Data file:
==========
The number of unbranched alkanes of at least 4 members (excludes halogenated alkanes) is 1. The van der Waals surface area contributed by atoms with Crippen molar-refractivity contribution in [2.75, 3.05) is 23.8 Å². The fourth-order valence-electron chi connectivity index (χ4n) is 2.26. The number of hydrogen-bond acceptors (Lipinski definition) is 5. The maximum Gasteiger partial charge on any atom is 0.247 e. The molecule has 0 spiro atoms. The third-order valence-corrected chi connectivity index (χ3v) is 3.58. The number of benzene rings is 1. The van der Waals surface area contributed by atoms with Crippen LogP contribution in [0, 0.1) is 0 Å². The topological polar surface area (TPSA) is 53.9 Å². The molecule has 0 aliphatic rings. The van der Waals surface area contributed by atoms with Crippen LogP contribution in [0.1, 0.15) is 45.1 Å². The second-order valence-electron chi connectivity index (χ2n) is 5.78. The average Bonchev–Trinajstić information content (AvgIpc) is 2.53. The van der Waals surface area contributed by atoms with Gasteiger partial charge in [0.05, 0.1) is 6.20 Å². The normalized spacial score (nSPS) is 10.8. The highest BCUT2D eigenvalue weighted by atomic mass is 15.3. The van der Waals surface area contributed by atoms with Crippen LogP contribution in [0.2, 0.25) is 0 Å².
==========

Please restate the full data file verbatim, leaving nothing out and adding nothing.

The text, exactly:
The number of unbranched alkanes of at least 4 members (excludes halogenated alkanes) is 1. The van der Waals surface area contributed by atoms with Crippen molar-refractivity contribution in [2.75, 3.05) is 23.8 Å². The fourth-order valence-electron chi connectivity index (χ4n) is 2.26. The number of hydrogen-bond acceptors (Lipinski definition) is 5. The maximum Gasteiger partial charge on any atom is 0.247 e. The molecule has 0 spiro atoms. The third-order valence-corrected chi connectivity index (χ3v) is 3.58. The number of benzene rings is 1. The van der Waals surface area contributed by atoms with Crippen LogP contribution in [0, 0.1) is 0 Å². The topological polar surface area (TPSA) is 53.9 Å². The molecule has 0 aliphatic rings. The van der Waals surface area contributed by atoms with Crippen LogP contribution in [0.1, 0.15) is 45.1 Å². The second-order valence-electron chi connectivity index (χ2n) is 5.78. The average Bonchev–Trinajstić information content (AvgIpc) is 2.53. The van der Waals surface area contributed by atoms with Gasteiger partial charge in [0.05, 0.1) is 6.20 Å². The normalized spacial score (nSPS) is 10.8. The highest BCUT2D eigenvalue weighted by atomic mass is 15.3. The van der Waals surface area contributed by atoms with Crippen LogP contribution in [0.2, 0.25) is 0 Å².